Two years before going to Tijuana, Oliva began advocating and translating at a clinic in New York City, helping with pro se asylum seekers. There, she notes that the asylum process—the “Application for Asylum and for Withholding of Removal,” otherwise known as the I-589—requires immigrants to translate their own horror stories into English. “The power here only moves in one direction,” Oliva writes, “and everything done by asylum seekers, every translation done by them and their allies, services only the reader: the United States government.” Oliva is often dismissive and spiteful toward the “faceless bureaucrats” involved in the governmental immigration process. While it’s undoubtedly true that there are some bad actors, books like Francisco Cantú’s “The Line Becomes a River” demonstrate that border patrol agents and other officials should not be dismissed or reduced out of hand.

Oliva’s doesn’t strictly pinpoint overall policy changes, instead mostly calling the immigration a “Gordian Knot” and noting that “there is no solvable one thing without entirely dismantling the oppressive systems of the world.” While she is correct about this morass, this review quibbles with the ancient metaphor; after all, Alexander “solved” the knot with his sword. Oliva would agree that fixing the immigration system in the U.S. or reversing the gross inequalities caused by colonialism are tasks that no sword can make short work of; indeed, refugee crises around the world have shown many of the problems with the United States are not unique. Stopping “Title 42”—immediate deportation instead of allowing the asylum process to play out, put in place during the height of the COVID-19 pandemic—was, in Oliva’s view, a small start to improving immigration policy.

To be fair, though, this isn’t a policy book, and its purpose is not to give readers wonkish bullet points, but to detail particular human experience. The author’s time at the border and being involved closely with immigration cases, and her unique personal perspective, has enabled Oliva to look deeper. “(M)ost people,” she notes, “were more than comfortable with looking the other way,” through some of the harsher changes to immigration enforcement during the Obama, Trump, and Biden Administrations. Importantly, many of us also seem indifferent to an overtaxed system. Legal organizations providing counsel for immigration cases are, Oliva notes, “horrifically overburdened.” The number of individuals seeking better opportunities or fresh starts in the United States continues to be high, despite rhetoric, additional fence-building, or accommodation; at any given time, there are more than a million asylum cases pending. She asks: “When was the last time you knew the name of one of the hundreds of people deported in a single day by the United States government?”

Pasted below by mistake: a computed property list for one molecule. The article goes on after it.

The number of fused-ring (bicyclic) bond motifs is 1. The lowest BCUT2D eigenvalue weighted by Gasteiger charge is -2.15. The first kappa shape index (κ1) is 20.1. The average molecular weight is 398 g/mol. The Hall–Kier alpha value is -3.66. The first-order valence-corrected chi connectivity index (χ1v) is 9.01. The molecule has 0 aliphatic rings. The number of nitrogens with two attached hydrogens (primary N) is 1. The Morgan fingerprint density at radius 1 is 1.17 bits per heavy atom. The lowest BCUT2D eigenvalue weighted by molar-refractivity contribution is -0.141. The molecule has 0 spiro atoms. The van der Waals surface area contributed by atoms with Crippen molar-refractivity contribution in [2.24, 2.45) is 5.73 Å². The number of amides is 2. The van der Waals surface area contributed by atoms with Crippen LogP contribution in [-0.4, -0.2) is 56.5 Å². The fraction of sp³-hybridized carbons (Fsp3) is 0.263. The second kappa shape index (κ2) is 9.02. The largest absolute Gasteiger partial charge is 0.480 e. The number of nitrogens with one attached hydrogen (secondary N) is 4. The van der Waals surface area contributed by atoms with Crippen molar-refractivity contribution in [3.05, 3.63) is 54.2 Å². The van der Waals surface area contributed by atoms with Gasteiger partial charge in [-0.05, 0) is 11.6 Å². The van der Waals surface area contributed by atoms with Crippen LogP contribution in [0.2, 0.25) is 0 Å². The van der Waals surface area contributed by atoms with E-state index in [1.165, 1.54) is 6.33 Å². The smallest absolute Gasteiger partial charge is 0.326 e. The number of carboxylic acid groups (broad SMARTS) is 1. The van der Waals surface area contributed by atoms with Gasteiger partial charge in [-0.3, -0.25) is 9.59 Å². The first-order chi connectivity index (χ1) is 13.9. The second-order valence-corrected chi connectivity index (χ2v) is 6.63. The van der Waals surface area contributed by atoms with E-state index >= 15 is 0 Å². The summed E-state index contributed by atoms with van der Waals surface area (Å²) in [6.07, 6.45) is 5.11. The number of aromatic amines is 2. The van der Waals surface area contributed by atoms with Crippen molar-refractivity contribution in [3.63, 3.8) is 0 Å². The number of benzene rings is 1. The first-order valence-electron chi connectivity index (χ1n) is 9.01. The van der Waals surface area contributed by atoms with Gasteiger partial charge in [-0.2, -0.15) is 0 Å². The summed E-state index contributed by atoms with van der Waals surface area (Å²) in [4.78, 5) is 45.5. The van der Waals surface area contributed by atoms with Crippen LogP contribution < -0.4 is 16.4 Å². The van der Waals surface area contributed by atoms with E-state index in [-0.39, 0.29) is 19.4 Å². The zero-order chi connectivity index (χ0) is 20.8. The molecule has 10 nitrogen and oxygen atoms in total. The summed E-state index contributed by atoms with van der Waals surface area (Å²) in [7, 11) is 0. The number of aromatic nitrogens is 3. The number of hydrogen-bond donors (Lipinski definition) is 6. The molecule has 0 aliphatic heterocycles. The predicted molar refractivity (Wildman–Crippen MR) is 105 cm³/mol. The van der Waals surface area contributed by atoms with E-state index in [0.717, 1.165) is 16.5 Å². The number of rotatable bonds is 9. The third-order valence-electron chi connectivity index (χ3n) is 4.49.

Throughout, Oliva asks herself a lot of tough questions, mostly around her faith. It’s this humility and self-awareness that save some of the book’s reductive political conclusions. Her beliefs, though, mostly linger in the background. Oliva attended divinity school, which she “had gone to halfway out of the same kind of desire that leads up to picking at a scab…” But by the time she is in Tijuana, she is “cautiously dipping a toe back into the waters of prayer…” Although she retains some measure of religiosity, she has her doubts too; these concerns do not seem to be with theology or ontology, but practical application of belief to life. Ultimately, she remains elliptical about her credo: “The closest I’ve come to finding God,” she writes, “is in rivers.” The book’s title nods to this abstraction.

At one point, Oliva rhetorically asks: “Why endure these throbbing muscles, carrying your child on your back for hundreds of miles, across a border into a new life?” While desperation seems to be a word often used with immigration, courage rarely appears—the courage to take a big risk to support one’s family, something prized by American values. Oliva’s unique perspective, and her ability, through translation, to understand the underlying bravery at the border, is where Rivermouth is at its best.


Greg Walklin is an attorney and writer living in Lincoln, Nebraska. His book reviews have appeared in The MillionsNecessary FictionThe Colorado Review, and the Lincoln Journal-Star, among other publications. He has also published several pieces of short fiction. His Twitter: @gwalklin


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Posted: October 25, 2023 at 10:56 pm